Empire of Japan
The Empire of Japan was the historical Japanese nation-state and great power that existed from the Meiji Restoration in 1868 to the enactment of the 1947 constitution of modern Japan. Imperial Japans rapid industrialization and militarization under the slogan Fukoku Kyōhei led to its emergence as a world power, after several large-scale military successes during the Second Sino-Japanese War and the Pacific War, the Empire gained notoriety for its war crimes against the peoples it conquered. A period of occupation by the Allies followed the surrender and reconstruction continued well into the 1950s, eventually forming the current nation-state whose full title is the State of Japan or simply rendered Japan in English. The historical state is referred to as the Empire of Japan or the Japanese Empire or Imperial Japan in English. In Japanese it is referred to as Dai Nippon Teikoku, which translates to Greater Japanese Empire and this is analogous to Großdeutsches Reich, a term that translates to Greater German Empire in English and Dai Doitsu Teikoku in Japanese.
This meaning is significant in terms of geography, encompassing Japan, due to its name in kanji characters and its flag, it was given the exonym Empire of the Sun. After two centuries, the policy, or Sakoku, under the shoguns of the Edo period came to an end when the country was forced open to trade by the Convention of Kanagawa in 1854. The following years saw increased trade and interaction, commercial treaties between the Tokugawa shogunate and Western countries were signed. In large part due to the terms of these Unequal Treaties, the Shogunate soon faced internal hostility, which materialized into a radical, xenophobic movement. In March 1863, the Emperor issued the order to expel barbarians, although the Shogunate had no intention of enforcing the order, it nevertheless inspired attacks against the Shogunate itself and against foreigners in Japan. The Namamugi Incident during 1862 led to the murder of an Englishman, Charles Lennox Richardson, the British demanded reparations but were denied.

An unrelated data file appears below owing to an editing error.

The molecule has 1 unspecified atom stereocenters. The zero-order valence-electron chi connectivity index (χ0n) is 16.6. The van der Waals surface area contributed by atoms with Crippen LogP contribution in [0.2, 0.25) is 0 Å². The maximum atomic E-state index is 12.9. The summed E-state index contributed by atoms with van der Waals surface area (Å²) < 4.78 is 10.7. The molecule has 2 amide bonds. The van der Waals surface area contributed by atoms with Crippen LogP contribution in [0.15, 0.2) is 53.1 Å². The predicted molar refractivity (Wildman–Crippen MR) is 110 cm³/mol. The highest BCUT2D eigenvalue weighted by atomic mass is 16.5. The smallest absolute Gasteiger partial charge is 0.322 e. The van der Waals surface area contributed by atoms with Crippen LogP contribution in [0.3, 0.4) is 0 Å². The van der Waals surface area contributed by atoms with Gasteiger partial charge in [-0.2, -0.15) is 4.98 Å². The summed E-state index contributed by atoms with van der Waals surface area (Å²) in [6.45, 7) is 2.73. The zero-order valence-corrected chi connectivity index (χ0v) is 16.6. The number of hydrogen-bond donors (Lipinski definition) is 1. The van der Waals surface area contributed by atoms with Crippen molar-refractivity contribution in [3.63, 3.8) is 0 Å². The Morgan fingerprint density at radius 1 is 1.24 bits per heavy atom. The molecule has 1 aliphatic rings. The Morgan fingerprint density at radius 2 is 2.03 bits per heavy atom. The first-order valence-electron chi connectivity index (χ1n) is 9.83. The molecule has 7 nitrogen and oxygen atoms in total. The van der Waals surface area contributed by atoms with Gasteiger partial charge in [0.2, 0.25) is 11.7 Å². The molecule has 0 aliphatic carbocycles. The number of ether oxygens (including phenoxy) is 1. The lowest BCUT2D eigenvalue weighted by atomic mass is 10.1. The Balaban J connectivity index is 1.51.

While attempting to exact payment, the Royal Navy was fired on from coastal batteries near the town of Kagoshima and they responded by bombarding the port of Kagoshima in 1863. For Richardsons death, the Tokugawa government agreed to pay an indemnity, shelling of foreign shipping in Shimonoseki and attacks against foreign property led to the Bombardment of Shimonoseki by a multinational force in 1864. The Chōshū clan launched the coup known as the Kinmon incident. The Satsuma-Chōshū alliance was established in 1866 to combine their efforts to overthrow the Tokugawa bakufu, in early 1867, Emperor Kōmei died of smallpox and was replaced by his son, Crown Prince Mutsuhito. On November 9,1867, Tokugawa Yoshinobu resigned from his post and authorities to the Emperor, while Yoshinobus resignation had created a nominal void at the highest level of government, his apparatus of state continued to exist. On January 3,1868, Satsuma-Chōshū forces seized the palace in Kyoto. On January 17,1868, Yoshinobu declared that he would not be bound by the proclamation of the Restoration, on January 24, Yoshinobu decided to prepare an attack on Kyoto, occupied by Satsuma and Chōshū forces